Filling out the application for an apartment and then reading through the lease can be a confusing process. We understand.
One of the things that might be a bit hard to understand before you sign on the dotted line is the difference between an individual lease and a joint lease. We’re going to break it down for you. Read the rest of this entry »
Everywhere you look, there are oversized teddy bears, boxes of chocolates, and hearts galore — yes, it’s almost Valentine’s Day! Whether you’re feeling the love toward your roommate or you’re just trying to get by until your lease is up, Valentine’s Day is the perfect excuse to do something sweet and rack up brownie points with the person sharing your space. Who knows, they just might prove to be the best roommate you’ll ever have. Check out a few ways to spoil your beloved roomie this February 14th! Read the rest of this entry »
Life with a roommate is complicated. Sure, splitting rent and chores can be awesome, but life à la roommates can quickly turn as sour as the carton of milk they simply won’t throw out. Maybe they’re always eating your food, never take the trash out, or can’t seem to pay their portion of the rent on time (uh, THAT’S a problemo!). Whatever the case may be, roommate troubles can really suck the enjoyment out of spending time in your apartment. Address your roommate problems with these surefire strategies for resolving roommate conflicts with less stress and more success! Read the rest of this entry »
Today’s apartment market has put many renters at a crossroads. In markets where rent is exceedingly difficult to afford, many renters are seeking to forego their solitary lifestyle in favor of co-living. And, in cities where finding an apartment is challenging, many are asking friends and family to share some of their valued space. In markets across the country, renters are combining homes through the bonds of friendship, love, or assistance. Read the rest of this entry »
We’ve all heard the cliche poem: “Roses are red, violets are blue, sugar is sweet, and my roommate is not.” Wait, that’s not how it goes?! While love is in the air for most on Valentine’s Day, if you’ve got a bad roommate, we’re guessing that the air is heavy with sighs of frustration. Never fear though – here are some tips on dealing with a roomie that you can’t stand. Read the rest of this entry »
If you’ve ever shared in a 2-bedroom apartment, you know the roommate life can be rough. Dishes, turning off lights, or noisy late nights – whatever the little things are that irk you, don’t let it ruin your living situation. Here are some guidelines that all roommates should follow but might go without saying.
Share Chores Equally
You can try as hard as you want to keep your apartment dwelling separate, but you can’t avoid sweeping the kitchen floor. If your roommate is a little less tidy than you are, there are ways to communicate what’s important to you to keep fair. Putting a list of divvied-up to-dos on the fridge can be an easy way to remind your roommate of things both of you needs to keep up with. Read the rest of this entry »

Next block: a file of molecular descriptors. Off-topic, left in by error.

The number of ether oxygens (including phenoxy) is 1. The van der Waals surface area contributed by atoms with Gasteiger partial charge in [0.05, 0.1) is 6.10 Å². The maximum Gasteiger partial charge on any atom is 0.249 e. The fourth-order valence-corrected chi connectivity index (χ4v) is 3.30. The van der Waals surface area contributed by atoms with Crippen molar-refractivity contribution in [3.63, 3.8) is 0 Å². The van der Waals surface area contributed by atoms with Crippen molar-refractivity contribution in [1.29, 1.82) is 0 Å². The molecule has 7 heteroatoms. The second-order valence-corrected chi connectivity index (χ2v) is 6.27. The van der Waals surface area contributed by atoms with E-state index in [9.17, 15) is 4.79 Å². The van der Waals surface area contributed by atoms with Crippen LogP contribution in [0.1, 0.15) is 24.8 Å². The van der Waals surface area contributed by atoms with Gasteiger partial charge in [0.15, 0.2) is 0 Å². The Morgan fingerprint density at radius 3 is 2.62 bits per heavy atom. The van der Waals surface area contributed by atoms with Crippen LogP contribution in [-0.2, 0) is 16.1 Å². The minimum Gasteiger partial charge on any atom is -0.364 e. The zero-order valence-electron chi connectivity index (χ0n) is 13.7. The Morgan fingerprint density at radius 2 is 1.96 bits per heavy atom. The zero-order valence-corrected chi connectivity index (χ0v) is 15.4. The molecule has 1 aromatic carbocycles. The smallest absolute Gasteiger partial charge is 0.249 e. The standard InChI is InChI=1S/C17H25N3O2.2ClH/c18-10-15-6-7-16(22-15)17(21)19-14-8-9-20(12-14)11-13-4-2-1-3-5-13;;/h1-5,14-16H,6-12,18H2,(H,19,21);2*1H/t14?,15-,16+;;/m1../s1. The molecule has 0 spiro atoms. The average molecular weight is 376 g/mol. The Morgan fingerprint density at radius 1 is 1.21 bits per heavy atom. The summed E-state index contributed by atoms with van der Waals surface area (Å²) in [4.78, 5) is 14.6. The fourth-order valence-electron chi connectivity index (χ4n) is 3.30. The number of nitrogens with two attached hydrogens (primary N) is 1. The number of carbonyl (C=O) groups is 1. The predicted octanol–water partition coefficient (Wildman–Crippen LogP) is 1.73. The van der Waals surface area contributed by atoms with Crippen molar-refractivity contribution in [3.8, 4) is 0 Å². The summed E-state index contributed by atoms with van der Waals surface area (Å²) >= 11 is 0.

Ideally, when your roommate moves out of your apartment it’s for mutually agreed-upon reasons and the two of you are still on good terms. Whether your roommate moves out for health reasons, a job opportunity or another reason, you’ll no doubt have to quickly adjust to living on your own — especially if he or she moves out without much notice. While the new privacy and extra space can be great, there’s still lots to square away like increased living costs from bills, food and rent. Here are a few things to remember when your roommate moves out of your apartment.
Decide if you’ll continue living alone or if you need to find a new roommate. This decision may be best made by taking a hard look at your income and your monthly expenses. Will you be able to pay for all of rent and all of your bills by yourself? If you need a roommate to help pay for these expenses, start looking as soon as you can.
Speaking of bills… are they in your name, or were they in your roommate’s name? Same with renter’s insurance: Be sure you have it.
Inform your apartment manager. Stop by your apartment office or call to give them a heads up that the living situation has changed. Many apartment landlords require this so that they know who is living in which units. And if you wind up getting a new roommate, let them know that too. If your roommate was the person who signed the apartment lease, you should ask what needs to be done.
Take inventory. If your roommate moved out and took most of the furniture, you may want to look at replacing some of that stuff so you have your own. Similarly, you can take this opportunity to organize and clean your apartment — it’ll help you be prepared if potential roommates come by to check out your apartment.
Keep your roommate’s mail in one place and communicate with them a time — maybe once per week — where they can come by and pick it up. If they moved far away, you might need to send them a package every so often with all their mail. Talk to your roommate about this to figure out the best way to handle it.
These are all just suggestions for what to do when your roommate moves out to help make the situation go a little more smoothly. If you’re moving out soon, be sure and use our free apartment search tools to find your next home.